Matsugaoka’s Silk Farms 松ヶ岡開墾場

Tsuruoka City, situated in Yamagata Prefecture, once served as the nucleus of the Shonai Domain, a warrior clan that faithfully served the Tokugawa Shogunate during the Edo Period (1603-1868). Following the overthrow of the shogunate system in the Boshin War, the Shonai Clan samurais found themselves labeled as renegades. In an effort to rehabilitate their tarnished reputation and reclaim the honor of their ancient clan, they opted to participate in the industrial initiatives of the new government, channeling their efforts into silk farming. Their aim was to oversee every stage of the production process, from cultivating mulberry leaves for silkworms to weaving and crafting finished products.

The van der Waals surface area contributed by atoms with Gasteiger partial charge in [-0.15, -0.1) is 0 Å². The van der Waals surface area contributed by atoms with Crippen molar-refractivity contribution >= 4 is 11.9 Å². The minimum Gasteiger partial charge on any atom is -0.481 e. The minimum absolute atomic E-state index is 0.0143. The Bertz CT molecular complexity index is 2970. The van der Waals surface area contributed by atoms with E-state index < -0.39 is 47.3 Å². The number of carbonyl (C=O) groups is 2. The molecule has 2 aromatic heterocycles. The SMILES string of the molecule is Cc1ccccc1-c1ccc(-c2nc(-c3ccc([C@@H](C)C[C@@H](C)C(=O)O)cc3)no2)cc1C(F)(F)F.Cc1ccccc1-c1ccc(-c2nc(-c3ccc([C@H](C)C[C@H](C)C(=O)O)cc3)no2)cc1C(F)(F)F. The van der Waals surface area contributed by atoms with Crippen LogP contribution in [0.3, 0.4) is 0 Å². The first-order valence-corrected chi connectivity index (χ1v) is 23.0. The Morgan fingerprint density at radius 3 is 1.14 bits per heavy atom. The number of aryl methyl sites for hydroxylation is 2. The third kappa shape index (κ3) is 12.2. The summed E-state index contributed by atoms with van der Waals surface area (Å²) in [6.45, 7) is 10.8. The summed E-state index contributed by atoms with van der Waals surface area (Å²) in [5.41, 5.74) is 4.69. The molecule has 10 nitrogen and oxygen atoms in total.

In 2017, the silk farms of these samurais, known as Matsugaoka’s Silk Farms, achieved recognition as a “Japan Heritage.” Today, visitors have the opportunity to witness machines that have been in use for over 150 years and are still operational, providing insight into the traditional techniques employed by these samurais. The historical significance of Tsuruoka’s silk industry and the passing down of ancestral knowledge played pivotal roles in Matsugaoka being designated as a Japan Heritage site.
At Matsugaoka’s Silk Farms, the “Archive Building” (shiryôkan 資料館) allows visitors to explore how Samurai Silk is still produced by touring various wooden structures that constitute this 19th-century historical site.

There is a silk shop and a restaurant: In the adjacent Pino Collina, where to enjoy locally-produced wine and French/Italian/Japanese fusion food for lunch.

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